While this discussion might extend beyond the limits of this present forum, how we came to this point can be briefly drawn out via two distinct categories: historical and theoretical. That is, if we take the discourse on defining the term ‘Atheism’ and treat it like a ‘field of discourse,’ we get a better idea about how the scholars who have done this defining over the last century have followed along a particular progression. In fact, the locus of this turn from defining Atheism via the way individuals have either historically been defined by others, or defined themselves, and theoretically stipulating what the term might mean in a ‘general’ capacity, is found in the way scholars have tried to cope with the differentiation between ‘ancient’ and ‘modern’ Atheisms. This has proven most troubling when the meaning of the former—a political term of censure or imputation given to an individual whose ideas or actions seem threatening to the status quo—and the meaning of the latter—a theological based and ‘parasitic’ conclusion made via re-emergent rational-naturalism that shifts the concept of ‘God’ from omniscient object to subject of inquiry that is then found evidentially false—is combined into a categorically mistaken conglomerate.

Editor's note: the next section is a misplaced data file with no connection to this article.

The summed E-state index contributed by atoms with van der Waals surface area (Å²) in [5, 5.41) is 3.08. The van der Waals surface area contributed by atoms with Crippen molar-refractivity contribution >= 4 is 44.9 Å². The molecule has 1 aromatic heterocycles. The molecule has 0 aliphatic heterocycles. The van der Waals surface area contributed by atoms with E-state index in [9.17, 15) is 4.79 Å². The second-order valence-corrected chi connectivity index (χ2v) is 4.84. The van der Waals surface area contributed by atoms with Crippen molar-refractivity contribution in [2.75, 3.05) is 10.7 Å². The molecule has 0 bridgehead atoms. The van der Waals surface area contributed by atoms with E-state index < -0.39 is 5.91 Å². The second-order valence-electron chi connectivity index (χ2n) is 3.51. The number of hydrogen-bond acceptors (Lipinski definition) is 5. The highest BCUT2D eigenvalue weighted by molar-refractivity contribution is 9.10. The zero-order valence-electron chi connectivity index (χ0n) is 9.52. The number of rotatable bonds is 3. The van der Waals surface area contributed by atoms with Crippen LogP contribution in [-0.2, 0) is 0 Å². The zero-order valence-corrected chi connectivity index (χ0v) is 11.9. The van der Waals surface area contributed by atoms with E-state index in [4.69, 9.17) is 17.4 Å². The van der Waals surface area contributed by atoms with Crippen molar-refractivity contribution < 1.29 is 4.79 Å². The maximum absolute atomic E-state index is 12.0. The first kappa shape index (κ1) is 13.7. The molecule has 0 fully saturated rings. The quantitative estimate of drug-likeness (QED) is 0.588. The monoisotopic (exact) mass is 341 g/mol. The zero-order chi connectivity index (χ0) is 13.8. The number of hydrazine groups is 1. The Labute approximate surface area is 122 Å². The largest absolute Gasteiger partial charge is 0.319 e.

Out of this emerges a formulaic theoretical stipulation, what I have determined as the ‘positive vs. negative’ paradigm. For the last few decades just about every scholar who has written about Atheism has adopted this formula, determining an Atheist as someone who either positively asserts themselves as such, or someone who is an Atheist either by their ‘non-theistic’ beliefs—a rather normative and Western-centric idea—or through their ignorance or lack of knowledge about the existence of ‘God. In this way, Atheism has become a term that denotes a philosophical generality, so that it might be used to define any sort of denial, rejection, skepticism, or doubt. This is also why we find people defining ‘Atheism’ as a rejection of any and all sorts of religious or supernatural thinking, or the notoriously troubling notion of ‘Atheist religions’ defined by their innate differentiation from the three Abrahamic religions of Judaism, Christianity, and Islam. As a scholarly ideology, it has been standardized, which is evidenced by its use in Martin’s (2007) Cambridge Companion to Atheism and Bullivant and Ruse’s (2013) Oxford Handbook of Atheism. Even Wikipedia has adopted it.